Allen DeArmond v. E. Jacob Construction, Inc., 2021-0981 (La. App. 1 Cir. 4/8/22), 2022 WL 1055594.

Authors: Liz Lambert and Ali Barnes

Arbitrator’s Award of Attorney’s Fees Upheld Under the Open Account Statute, Even Though the Construction Contract Did Not Provide for Attorney’s Fees

DeArmond is an appeal of an arbitration award entered in favor of E. Jacob Construction, Inc. (“EJC”) and against Mr. Allen DeArmond (“DeArmond”), which included an award of attorney’s fees. In April of 2018, DeArmond and EJC entered into a contract for EJC to perform certain repair work for flood-related damages on a home owned by DeArmond in Baton Rouge. The contract did not provide for attorney’s fees. DeArmond paid two of five installment payments to EJC, and withheld the remaining three, for, what DeArmond contended, was a failure by EJC to adequately complete numerous punch list items. EJC subsequently filed a lien on the property, and DeArmond responded by filing a breach of contract suit, and EJC, in turn, filed a reconventional demand for the remaining balance owed under the contract under the Louisiana Open Account Statute, La. R.S. 9:2781, et seq. The parties agreed to retain an arbitrator to oversee the dispute. The arbitrator found in favor of EJC on all but two items on the contested punch list, rendering a net judgment against DeArmond and in favor of EJC in the amount of $40,598.20 – which included interest and attorney’s fees under the Open Account Statute. DeArmond filed a Motion to Vacate, Modify, or Correct Arbitration Award; however, the award was upheld by the trial court.


On appeal to the Louisiana First Circuit, DeArmond asserted that the Arbitrator’s award should be vacated because: (1) the award shows evident partiality; (2) the Arbitrator exceeded his powers in awarding EJC attorney fees under the Louisiana Open Account Statute and in awarding ECJ interest on unpaid invoices; and (3) the award shows a material mathematical miscalculation.  Specifically, De Armond challenged the arbitration award pursuant to La. R.S. 9:4210 – the exclusive provision under the law which allows for an arbitration award to be vacated, modified, or corrected for a limited number of situations, to include evidence of an arbitrator’s partiality or corruption, or evidence that the arbitrator exceeded his powers. La. R.S. 9:4211(A) also affords a remedy to adjust an arbitration award where the award contains an evident miscalculation of figures.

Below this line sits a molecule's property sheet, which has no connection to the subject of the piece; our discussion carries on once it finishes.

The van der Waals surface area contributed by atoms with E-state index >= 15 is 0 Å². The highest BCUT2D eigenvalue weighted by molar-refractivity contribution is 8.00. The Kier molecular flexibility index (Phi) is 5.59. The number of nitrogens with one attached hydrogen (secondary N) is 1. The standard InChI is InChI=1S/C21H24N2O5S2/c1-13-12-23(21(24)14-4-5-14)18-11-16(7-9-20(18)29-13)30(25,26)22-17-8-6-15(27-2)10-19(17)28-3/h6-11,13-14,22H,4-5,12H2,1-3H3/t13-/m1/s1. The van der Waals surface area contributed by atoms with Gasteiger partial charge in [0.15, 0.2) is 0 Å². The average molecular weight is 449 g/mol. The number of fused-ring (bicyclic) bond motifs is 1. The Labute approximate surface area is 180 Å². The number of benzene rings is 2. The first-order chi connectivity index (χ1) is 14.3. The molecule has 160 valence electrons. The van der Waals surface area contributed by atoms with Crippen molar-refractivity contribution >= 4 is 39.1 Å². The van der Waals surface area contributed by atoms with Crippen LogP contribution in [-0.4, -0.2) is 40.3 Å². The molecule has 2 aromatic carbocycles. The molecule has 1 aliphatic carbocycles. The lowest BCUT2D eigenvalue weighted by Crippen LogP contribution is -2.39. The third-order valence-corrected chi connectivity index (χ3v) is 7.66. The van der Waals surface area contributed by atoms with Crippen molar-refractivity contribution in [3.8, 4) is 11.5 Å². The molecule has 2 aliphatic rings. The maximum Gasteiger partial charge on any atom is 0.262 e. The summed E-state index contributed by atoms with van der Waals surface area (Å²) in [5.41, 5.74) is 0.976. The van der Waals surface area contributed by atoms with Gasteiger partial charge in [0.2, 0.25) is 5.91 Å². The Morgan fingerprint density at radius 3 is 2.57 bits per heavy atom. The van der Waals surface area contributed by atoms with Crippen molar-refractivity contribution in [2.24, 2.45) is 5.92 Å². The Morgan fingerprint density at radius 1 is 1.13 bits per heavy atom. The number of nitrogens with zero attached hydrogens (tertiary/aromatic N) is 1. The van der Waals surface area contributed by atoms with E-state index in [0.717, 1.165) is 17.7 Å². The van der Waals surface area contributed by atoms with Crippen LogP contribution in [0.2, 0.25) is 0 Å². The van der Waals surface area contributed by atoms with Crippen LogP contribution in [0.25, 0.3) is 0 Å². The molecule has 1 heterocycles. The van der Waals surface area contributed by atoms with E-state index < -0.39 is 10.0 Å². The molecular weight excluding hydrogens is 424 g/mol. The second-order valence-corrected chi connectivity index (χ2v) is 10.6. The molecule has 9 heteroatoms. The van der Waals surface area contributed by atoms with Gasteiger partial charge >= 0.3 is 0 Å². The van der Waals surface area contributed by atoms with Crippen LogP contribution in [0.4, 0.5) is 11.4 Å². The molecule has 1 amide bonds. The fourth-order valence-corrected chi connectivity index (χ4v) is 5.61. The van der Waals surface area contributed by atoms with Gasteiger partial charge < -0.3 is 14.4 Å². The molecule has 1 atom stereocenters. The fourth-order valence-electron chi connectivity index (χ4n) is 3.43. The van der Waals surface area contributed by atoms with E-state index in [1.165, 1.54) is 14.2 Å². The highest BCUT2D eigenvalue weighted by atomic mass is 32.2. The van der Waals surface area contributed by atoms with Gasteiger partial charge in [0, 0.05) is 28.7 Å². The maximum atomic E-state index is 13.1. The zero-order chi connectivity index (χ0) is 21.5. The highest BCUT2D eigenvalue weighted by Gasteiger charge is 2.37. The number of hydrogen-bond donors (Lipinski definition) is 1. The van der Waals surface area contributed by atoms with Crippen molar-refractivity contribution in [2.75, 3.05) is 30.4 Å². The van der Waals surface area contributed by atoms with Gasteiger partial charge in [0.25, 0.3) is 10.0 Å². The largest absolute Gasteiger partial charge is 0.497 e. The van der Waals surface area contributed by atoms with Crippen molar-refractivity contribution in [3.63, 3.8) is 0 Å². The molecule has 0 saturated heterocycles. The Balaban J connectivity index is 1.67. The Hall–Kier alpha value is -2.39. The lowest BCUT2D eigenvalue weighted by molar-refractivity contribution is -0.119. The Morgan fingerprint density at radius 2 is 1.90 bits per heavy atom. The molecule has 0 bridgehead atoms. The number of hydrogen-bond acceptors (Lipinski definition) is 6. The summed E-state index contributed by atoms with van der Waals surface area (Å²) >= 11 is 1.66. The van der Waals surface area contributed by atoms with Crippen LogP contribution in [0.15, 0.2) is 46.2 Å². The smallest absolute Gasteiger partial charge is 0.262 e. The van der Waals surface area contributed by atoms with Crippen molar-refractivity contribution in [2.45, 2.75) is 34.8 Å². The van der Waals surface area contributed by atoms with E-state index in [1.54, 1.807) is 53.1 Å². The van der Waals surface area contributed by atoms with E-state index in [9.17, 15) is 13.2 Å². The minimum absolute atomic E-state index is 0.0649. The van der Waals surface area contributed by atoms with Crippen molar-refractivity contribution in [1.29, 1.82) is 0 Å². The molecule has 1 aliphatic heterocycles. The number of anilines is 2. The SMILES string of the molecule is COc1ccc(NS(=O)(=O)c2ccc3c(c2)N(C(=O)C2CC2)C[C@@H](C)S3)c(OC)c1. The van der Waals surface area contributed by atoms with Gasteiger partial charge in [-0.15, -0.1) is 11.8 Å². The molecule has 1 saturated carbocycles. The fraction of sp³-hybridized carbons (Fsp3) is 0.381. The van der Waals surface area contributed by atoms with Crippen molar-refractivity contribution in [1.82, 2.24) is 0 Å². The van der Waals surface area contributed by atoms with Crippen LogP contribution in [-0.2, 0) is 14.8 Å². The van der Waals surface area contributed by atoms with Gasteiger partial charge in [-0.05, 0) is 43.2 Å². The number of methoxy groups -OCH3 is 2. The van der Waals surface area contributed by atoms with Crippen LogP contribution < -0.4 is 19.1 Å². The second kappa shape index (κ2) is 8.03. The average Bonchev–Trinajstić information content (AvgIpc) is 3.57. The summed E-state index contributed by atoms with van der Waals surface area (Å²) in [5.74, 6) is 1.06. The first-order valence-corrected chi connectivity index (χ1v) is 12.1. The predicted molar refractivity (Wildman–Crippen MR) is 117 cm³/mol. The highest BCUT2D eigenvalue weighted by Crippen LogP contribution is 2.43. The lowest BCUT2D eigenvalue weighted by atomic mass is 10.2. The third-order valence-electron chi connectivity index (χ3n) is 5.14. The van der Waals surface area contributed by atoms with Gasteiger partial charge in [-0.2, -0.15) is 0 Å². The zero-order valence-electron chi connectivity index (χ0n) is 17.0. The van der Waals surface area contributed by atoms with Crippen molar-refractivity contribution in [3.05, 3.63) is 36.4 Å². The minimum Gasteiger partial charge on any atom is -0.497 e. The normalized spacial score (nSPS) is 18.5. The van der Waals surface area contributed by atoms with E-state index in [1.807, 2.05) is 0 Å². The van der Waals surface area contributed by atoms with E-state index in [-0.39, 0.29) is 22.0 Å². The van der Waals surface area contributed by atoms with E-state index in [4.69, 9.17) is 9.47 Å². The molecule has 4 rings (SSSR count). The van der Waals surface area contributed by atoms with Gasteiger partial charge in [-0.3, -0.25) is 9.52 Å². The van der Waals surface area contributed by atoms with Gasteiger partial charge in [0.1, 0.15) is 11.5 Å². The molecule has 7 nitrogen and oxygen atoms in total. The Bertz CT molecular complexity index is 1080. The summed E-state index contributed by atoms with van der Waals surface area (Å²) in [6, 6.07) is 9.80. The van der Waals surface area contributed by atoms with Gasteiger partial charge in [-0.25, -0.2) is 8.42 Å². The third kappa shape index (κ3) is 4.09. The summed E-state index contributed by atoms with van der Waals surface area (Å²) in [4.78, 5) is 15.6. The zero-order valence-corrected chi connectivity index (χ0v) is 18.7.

Ultimately, the First Circuit reiterated Louisiana’s public policy for favoring arbitration, which creates the presumption that arbitration awards are valid, only to be modified or corrected for the limited number of exclusive grounds noted in La. R.S. 9:4210-11. The Court looked at the award granted to EJC, and allowed for an adjustment of $80.00 for a simple miscalculation, but did not find that the arbitrator displayed evident partiality or exceeded his powers in finding for EJC, as contended by DeArmond. Further, the Court held that the award of attorney’s fees was proper under the Open Account Statute, even though the construction contract did not provide for attorney’s fees, stating that there is no requirement that there must be more than one transaction between the parties for an open account to exist, and nowhere in the statute are construction accounts or contracts specifically excluded. Specifically, the Court held “Under a plain reading of La. R.S. 9:2781 [ . . . ] when the Arbitrator rendered that judgment in ECJ’s favor, Mr. DeArmond became liable to ECJ for reasonable attorney fees under La. R.S. 9:2781A.”


Thus, it is important to be mindful that arbitration awards in Louisiana are presumed valid and will only be disturbed in limited circumstances.  Further, contractors should know that attorney’s fees may be available under Open Account Statute on construction contracts, even if your contract does not provide for them.